Addiction to alcohol and drugs is a widely complex disease that affects millions of Americans. Most people seeking addiction treatment turn to an inpatient or outpatient addiction program. These programs vary in length but are typically 30, 60 or 90 days. Once released from this form of treatment, many newly sober people are left to their own devices. Unfortunately this can leave them prone to relapse. Research conducted by the National Institute on Drug Abuse (NIDA) concluded that the typical 30 day treatment period is not enough for most individuals. Long-term sobriety rates are greatly improved when a 12-month aftercare monitoring and support program is in place.
As an increasing number of people seek and receive substance abuse treatment, the population of people who require additional support to maintain their newly found sobriety also rises. Getting sober is the first challenge. Many find that they require for an extended period of ongoing support to remain sober. Fortunately there are several excellent choices for post-rehab support that can ease the transition from the high control environment of a drug treatment center to full independence.
Getting sober is just the beginning
Talk to anyone in recovery from addiction, and you will find most find the first year of sobriety to be a challenging one. Most inpatient and residential programs last 30-90 days, leaving people to face the majority of hurdles in early recovery alone. Yet a full year in a residential treatment program can be beyond a family’s economic resources. It is possible to structure a 12-month aftercare treatment and support plan that reintroduces the person to life, and supports their efforts to stay sober. Below you will find several common options worthy of your research. Ideally, your treatment provider is talking to you about for post treatment needs.
Short-term treatment is not enough for most to succeed
Many treatment centers that offer rehabilitation include a variety of programs, such as outpatient treatment, inpatient or residential program, group therapy, medication, one-on-one therapy, and other potential treatment methods. The need for support doesn’t end when one leaves these programs. Aftercare monitoring gives the individual more help after they have completed a program, and it also provides a safety net. This can help prevent a relapse, and help the person who is experiencing a relapse get back on track quickly.
The benefit of aftercare monitoring
The goal of an aftercare program is to transition the recovering person from the tight control and high structure of the original treatment program to full independence.
Aftercare is typically a series of programs that help addicts continue to work with the underlying issues that cause addiction. They also support the learning new coping skills. Some individuals need help mastering basic life skills such as cooking, balancing a checkbook, or acquiring and holding a job.
Additionally, an aftercare program provides accountability which aids in deterring relapse. Participants reintegrate themselves into their families and local community in new and healthy ways. Many clients also report they form friendships with others who are in a similar place in their recovery. This provides an informal support network. The immersion into a lifestyle that includes accountability to others allows for quick discovery of a relapse when it happens, and is easier to undo.
Treatment for addiction can be costly
One of the advantages of an extended aftercare program is that costs are generally lower than inpatient or intensive outpatient care. As the client moves from high structure to independence, each phase gets less expensive. In addition, the individual can return to work, providing much needed economic relief to the family. It is important to note that aftercare is generally far less expensive than relapse.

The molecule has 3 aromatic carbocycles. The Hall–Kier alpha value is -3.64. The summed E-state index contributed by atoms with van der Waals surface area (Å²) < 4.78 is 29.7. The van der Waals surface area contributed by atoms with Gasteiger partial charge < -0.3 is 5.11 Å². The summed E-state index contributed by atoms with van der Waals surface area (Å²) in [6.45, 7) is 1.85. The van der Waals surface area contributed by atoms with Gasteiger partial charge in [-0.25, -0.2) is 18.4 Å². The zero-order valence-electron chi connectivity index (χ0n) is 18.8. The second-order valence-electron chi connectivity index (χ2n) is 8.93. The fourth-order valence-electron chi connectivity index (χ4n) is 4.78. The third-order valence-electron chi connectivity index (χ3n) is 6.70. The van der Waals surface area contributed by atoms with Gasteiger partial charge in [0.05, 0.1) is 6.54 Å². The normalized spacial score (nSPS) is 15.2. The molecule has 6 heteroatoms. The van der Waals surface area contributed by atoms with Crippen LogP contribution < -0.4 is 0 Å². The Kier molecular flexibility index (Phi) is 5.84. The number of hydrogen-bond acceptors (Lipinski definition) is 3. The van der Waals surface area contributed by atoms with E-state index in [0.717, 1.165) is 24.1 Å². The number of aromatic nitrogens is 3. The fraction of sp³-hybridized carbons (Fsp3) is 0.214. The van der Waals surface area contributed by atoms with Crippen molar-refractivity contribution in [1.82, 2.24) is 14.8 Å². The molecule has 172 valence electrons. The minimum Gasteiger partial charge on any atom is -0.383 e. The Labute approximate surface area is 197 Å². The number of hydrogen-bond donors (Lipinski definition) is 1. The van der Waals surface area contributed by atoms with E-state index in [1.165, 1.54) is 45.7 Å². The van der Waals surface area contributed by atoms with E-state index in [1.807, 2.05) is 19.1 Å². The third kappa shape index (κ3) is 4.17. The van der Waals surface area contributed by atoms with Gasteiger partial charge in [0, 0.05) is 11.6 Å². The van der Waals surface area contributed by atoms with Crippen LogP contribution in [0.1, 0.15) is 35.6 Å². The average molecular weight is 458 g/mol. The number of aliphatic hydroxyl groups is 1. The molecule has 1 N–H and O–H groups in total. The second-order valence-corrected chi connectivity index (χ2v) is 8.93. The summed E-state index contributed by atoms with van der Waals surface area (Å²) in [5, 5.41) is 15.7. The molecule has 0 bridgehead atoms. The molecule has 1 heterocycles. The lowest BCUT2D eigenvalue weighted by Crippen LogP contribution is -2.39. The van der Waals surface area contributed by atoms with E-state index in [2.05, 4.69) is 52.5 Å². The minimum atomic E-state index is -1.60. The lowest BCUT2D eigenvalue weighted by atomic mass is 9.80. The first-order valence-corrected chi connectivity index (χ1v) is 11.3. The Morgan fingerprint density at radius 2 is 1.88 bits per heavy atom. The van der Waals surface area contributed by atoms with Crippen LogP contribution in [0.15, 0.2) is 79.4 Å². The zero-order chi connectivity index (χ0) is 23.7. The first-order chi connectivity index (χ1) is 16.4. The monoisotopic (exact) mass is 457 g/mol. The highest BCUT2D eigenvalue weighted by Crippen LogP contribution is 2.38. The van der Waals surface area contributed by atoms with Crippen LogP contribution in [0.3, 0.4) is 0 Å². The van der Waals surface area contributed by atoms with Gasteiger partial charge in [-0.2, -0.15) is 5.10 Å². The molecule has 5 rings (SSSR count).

Options for aftercare support
- An Intensive Outpatient Program (IOP) is highly effective way to support someone fresh out of an inpatient treatment center. It provides accountability and structure that the newly sober individual often needs to support sobriety. Clients are usually attend sessions 3-4 nights per week and treatment can last 8-12 weeks.
- Extended care programs are a relatively new entry into the realm of addiction treatment. These inpatient programs help bridge the gap from the highly structured accountability of inpatient hospitalization to the independence of sober living. These residential programs are lower in cost than inpatient programs and offer life skills training and support the creation of new coping skills. Extended Care is a great option for those suffering from a dual diagnosis – both addiction and mental health disorders.
- A sober living home is a residential setting that offers more independence than other aftercare options. They offer support and accountability to help the individual stay sober. They are especially helpful for building a strong peer support network.
- A relapse prevention program is a non-residential program that can be used in conjunction with a sober living program, or undertaken after participation in an alcohol or a drug treatment program. A personalized relapse prevention plan is created so the addict, and those who support him or her, know exactly what steps to take when a relapse occurs. This can help the person get back on track quickly. Arbor Advocacy is a Relapse Prevention Program.
The Continuum of Care at Arbor Behavioral Healthcare offers addiction treatment programs that support the individual wherever they are on their journey to sobriety. A customized aftercare program is designed to meet the needs of the individual, while remaining under the supervision of the same team.
Contact us today for a confidential assessment to help choose the best aftercare program for you or your loved one.
or more information on The Arbor's Programs